ZDNet Australia is proud to bring you a serialised version of Phil Dobbie's novel The Incumbent. A new chapter will be published here as part of his blog each week on Tuesday. You can also buy the entire book by clicking here.
Trisha Botherington was enjoying following the VastTel story. All of a sudden, this boring telecommunications company had become a hotbed of action. Missile attacks, the apparent desperation of giving the top job to a 21-year-old — even though she did find him to be quite a dish — and the broader story, the consequence of huge-scale redundancies, the like of which had never been seen before. Then there was that threat to kill the company chairman by that crazed lunatic on the Adam Willis Breakfast Show.
What was his name again? Botherington typed 'crazed lunatic' into a search engine, and, after scrolling through the names of most of the current government and the entire on-air line-up at Radio 2IQ, she hit upon the name Sydney Musson.
She typed 'crazed lunatic' into a search engine, scrolled through the names of the current government, then hit upon the name Sydney Musson...
'That's the guy,' she said to herself, and clicked through to his TouchedUp profile. It was no surprise he was there. Practically everyone on the planet had a profile on the professional networking site, showing their career history, which most people had doctored to make them sound more impressive than they really were, accompanied by a photograph that for premium members, had been airbrushed to provide a more youthful appearance — hence the site name. For a small fee, premium users could also pay for TouchedUp's automatic language agent to sprinkle their profile with words that would score well with the software used by recruitment agencies to select candidates. People could bid to have more key words included, which would increase the chances of ultimately being offered the job. Basically, between them, the computers had engineered a way that the job would always be offered to the highest bidder.
Journalists found TouchedUp particularly useful for finding people. They built networks of contacts that could help them get to the source of a story. Trisha Botherington, for example, had 250,000 people linked to her, including an entire Burmese hill tribe who used to spend their days smoking cocaine, but had now adopted a more damaging addiction to social networking.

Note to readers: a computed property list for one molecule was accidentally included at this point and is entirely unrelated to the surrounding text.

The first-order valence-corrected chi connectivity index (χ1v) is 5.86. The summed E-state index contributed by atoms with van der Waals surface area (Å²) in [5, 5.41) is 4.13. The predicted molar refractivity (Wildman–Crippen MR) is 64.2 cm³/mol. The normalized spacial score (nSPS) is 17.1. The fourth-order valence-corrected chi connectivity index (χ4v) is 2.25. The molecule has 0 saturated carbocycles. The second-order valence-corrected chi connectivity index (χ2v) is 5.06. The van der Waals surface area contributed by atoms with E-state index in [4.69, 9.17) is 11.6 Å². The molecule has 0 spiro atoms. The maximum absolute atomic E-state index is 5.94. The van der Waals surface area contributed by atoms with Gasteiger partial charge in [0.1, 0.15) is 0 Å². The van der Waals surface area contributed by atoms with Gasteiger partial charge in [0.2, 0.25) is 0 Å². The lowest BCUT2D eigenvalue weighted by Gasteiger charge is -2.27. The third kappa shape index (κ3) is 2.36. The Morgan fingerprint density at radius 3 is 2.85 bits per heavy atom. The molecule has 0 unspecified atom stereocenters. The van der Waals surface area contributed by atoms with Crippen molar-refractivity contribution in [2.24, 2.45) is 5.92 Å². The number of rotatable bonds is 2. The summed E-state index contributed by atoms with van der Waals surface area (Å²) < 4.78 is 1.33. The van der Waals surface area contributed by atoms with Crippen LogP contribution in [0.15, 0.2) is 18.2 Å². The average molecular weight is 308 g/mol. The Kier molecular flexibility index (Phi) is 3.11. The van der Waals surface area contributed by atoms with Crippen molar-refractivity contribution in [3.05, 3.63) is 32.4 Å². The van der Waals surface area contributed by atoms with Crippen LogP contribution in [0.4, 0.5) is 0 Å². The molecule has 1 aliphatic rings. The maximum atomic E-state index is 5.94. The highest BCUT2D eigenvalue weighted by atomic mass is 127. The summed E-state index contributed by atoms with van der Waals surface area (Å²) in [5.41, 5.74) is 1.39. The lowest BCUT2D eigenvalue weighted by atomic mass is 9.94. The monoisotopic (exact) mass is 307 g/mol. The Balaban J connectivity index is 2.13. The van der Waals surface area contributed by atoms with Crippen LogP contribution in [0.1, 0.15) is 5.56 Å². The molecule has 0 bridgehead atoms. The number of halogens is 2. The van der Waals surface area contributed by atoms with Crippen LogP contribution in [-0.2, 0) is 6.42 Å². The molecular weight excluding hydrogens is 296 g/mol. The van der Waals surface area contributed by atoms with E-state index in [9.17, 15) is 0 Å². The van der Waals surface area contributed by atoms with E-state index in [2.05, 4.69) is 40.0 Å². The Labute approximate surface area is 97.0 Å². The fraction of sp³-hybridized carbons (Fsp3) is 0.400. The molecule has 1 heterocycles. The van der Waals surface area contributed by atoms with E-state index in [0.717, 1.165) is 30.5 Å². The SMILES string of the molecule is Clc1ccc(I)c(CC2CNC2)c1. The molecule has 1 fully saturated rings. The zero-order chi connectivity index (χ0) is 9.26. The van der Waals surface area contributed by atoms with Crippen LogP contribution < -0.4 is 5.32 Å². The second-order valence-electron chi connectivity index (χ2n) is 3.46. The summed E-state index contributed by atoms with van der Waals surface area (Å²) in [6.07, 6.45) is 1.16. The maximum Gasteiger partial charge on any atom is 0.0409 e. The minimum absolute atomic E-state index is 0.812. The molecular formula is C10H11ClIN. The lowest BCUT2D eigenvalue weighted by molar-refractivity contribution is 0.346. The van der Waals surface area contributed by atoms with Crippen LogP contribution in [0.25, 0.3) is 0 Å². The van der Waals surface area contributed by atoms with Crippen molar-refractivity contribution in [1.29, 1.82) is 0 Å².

Musson had only ever had one job, which the TouchedUp software had automatically deleted because it didn't sound impressive enough. Nonetheless, the site did contain a convenient history of his mental diseases, together with his Eton Towers address in Double Bay. She decided it was time to pay him a visit to find out why he was so compelled to kill Woodburner. Perhaps he could also explain where Jimi Jones had come from, and who was behind the rocket attack that nearly killed Twistie Buffet.
She liked being an investigative journalist, but only wanted to keep her investigations to pleasant surroundings.
The guest house, she soon discovered, was a rather drab building from the outside, but the exterior was an improvement on the damp, musty, dated interior. The small entrance lobby was largely filled by a clinically obese security guard, fast asleep on his watch. He had one foot attached firmly to the sticky linoleum flooring, whilst the other conveniently wedged open the security door, making it possible for people to come and go without waking him. Botherington squeezed past him into a corridor, which was covered with a damp, distasteful 1950s carpet that harboured a myriad of unpleasant nasal experiences. She liked being an investigative journalist, but she really didn't like it to confront her senses in such a repulsive way — particularly the design of the carpet. She really only wanted to keep her investigations to pleasant surroundings.
Halfway along the corridor, she came across a woman sitting on the floor in badly soiled trousers, her head between her knees. She looked to be in her mid- to late 20s. Botherington recognised her as a former prime-time television newsreader fallen on hard times. She wasn't the first she had seen in a place like this — cast aside after 18 months or so, as the carefully lip-sticked mouthpiece for that tabloid fiction that often masquerades as a commercial television news program. Most of the young things were convinced it was their skills as a journalist that had landed them the role — it didn't even occur to them that they were all blonde, with a light olive complexion, blue eyes and high cheekbones, the look that researchers had found most popular in focus groups. Then their world came crashing down when they hit the untenable age of 22. Cast out into the real world, they were hit with the realisation that they had been absorbed in such a shallow pursuit; enough to crush their sense of self-respect and drive them to mental institutions like Eton Towers.